I find the Internet, and blogging communities wonderful and yet so sad. I know that many people have 'real-life' friends so to speak, as well as their Internet buddies, but it seems like the very fabric of our society is changing. I realized with some amusement the other day that if I had kept my stamp collection from when I was a kid, it would probably have a great value attached to it if my children one day sold it – who out there still writes actual letters? When last did you receive one? Gone are the days that were the norm (gosh now I sound like a granny!).

Don't get me wrong – I am thankful for the advances in health care, in transport, in human rights etc. But my heart yearns for the lost emphasis on family, on community, on closeness, on morality, on manners and discipline. I read this poem recently on Spunky's website, and found it sadly thought provoking. It reminded me of a quote I'd also read elsewhere -who warms your bed, your lover or your laptop? Let's get our priorities right ladies!

Mom's on the Computer (to the tune of Cat's in the Cradle.)

My computer arrived just the other day,
It came on the porch in the usual way
So many blogs to read and games to play
My child learned to walk, while I twittered away
And he was talkin’ for I knew it, as my friends list grew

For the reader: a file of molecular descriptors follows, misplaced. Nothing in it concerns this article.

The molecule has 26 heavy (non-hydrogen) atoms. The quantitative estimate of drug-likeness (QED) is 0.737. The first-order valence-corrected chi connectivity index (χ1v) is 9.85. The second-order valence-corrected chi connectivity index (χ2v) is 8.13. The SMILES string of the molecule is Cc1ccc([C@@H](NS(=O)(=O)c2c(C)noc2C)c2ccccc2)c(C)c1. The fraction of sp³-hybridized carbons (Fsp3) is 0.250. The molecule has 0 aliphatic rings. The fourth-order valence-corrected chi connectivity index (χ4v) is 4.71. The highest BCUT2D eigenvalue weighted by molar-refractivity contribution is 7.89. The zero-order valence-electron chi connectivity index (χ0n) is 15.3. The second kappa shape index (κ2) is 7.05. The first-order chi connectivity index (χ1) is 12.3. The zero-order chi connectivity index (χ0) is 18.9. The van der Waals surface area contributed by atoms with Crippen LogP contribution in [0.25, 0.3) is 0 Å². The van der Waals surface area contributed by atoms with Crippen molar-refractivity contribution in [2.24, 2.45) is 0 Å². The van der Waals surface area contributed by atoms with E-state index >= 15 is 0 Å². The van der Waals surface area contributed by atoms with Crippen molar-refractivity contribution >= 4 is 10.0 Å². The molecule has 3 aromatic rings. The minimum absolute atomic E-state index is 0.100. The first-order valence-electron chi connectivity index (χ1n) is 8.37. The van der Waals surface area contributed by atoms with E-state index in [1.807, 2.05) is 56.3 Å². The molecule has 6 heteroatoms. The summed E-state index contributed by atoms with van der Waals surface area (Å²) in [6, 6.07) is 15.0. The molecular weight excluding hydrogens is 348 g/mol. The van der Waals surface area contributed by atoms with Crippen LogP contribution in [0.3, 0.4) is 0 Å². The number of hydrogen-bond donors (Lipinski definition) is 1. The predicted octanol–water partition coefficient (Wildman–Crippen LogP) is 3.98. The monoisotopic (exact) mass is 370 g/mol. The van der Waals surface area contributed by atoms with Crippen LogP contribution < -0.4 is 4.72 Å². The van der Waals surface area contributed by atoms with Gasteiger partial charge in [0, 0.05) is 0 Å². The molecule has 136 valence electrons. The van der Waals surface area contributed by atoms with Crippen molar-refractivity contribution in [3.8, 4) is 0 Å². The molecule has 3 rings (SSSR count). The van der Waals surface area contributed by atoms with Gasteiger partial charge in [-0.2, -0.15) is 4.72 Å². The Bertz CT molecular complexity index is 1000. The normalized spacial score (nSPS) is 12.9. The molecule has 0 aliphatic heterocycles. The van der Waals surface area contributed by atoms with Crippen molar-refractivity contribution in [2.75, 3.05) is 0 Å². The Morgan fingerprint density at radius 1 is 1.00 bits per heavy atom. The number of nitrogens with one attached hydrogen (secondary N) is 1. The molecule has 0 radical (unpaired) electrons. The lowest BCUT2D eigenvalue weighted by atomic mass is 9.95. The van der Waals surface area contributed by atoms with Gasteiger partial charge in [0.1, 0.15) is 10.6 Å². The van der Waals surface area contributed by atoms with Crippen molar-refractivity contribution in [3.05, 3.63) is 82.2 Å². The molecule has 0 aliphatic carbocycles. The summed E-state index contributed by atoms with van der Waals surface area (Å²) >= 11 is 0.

He’d say I’m gonna be like you mom
You know I’m gonna be like you

And mom’s lost on the computer, lettin' dinner burn
Little boy wanders, he just wants to learn
When you getting off mom?
I don’t know when, but we’ll get together then
we're gonna have a good time then

My son turned ten just the other day
He said "thanks for the wii, mom, come on let’s play"
"Can you teach me how it works?" I said “Not today”
"I got a blog to write" he said “that’s okay”
And he walked away while the computer never dimmed
He said, “I’m gonna be like them, yeah”
You know I’m gonna be like them

And mom’s lost on the computer lettin' dinner burn
Little boy wanders, he just wants to learn
When you getting off mom?
I don’t know when, but we’ll get together then
We're gonna have a good time then

Well my son came home just the other day
iPod in his ears, while he texted away
"Son, I'm proud of you, can you sit for a while?"
He shook his head and he said with a smile
"I'd really like to Mom, but talkins' not my thing"
"Check my status, for what's happening"

And mom’s lost on the computer lettin' dinner burn
Little boy wanders, he just wants to learn
When you getting off mom?
I don’t know when, but we’ll get together then
You know we’ll have a good time then

Well my blog's retired and my Facebook out-of-date
My son texted, “Hey mom, I just can't relate"
I said, "I'd like to see you if you have some time."
He said, "I'd love to mom but skype if you don't mind."
"You see my website's down and my workload just grew."
"but it's nice texting with you, mom"
It's been sure nice texting with you."

And as I typed “c u later” it occurred to me
He'd grown up just like me
My boy was just like me

© 2010 SpunkyHomeschool All Rights Reserved

And then there were Two (or three, four, five!)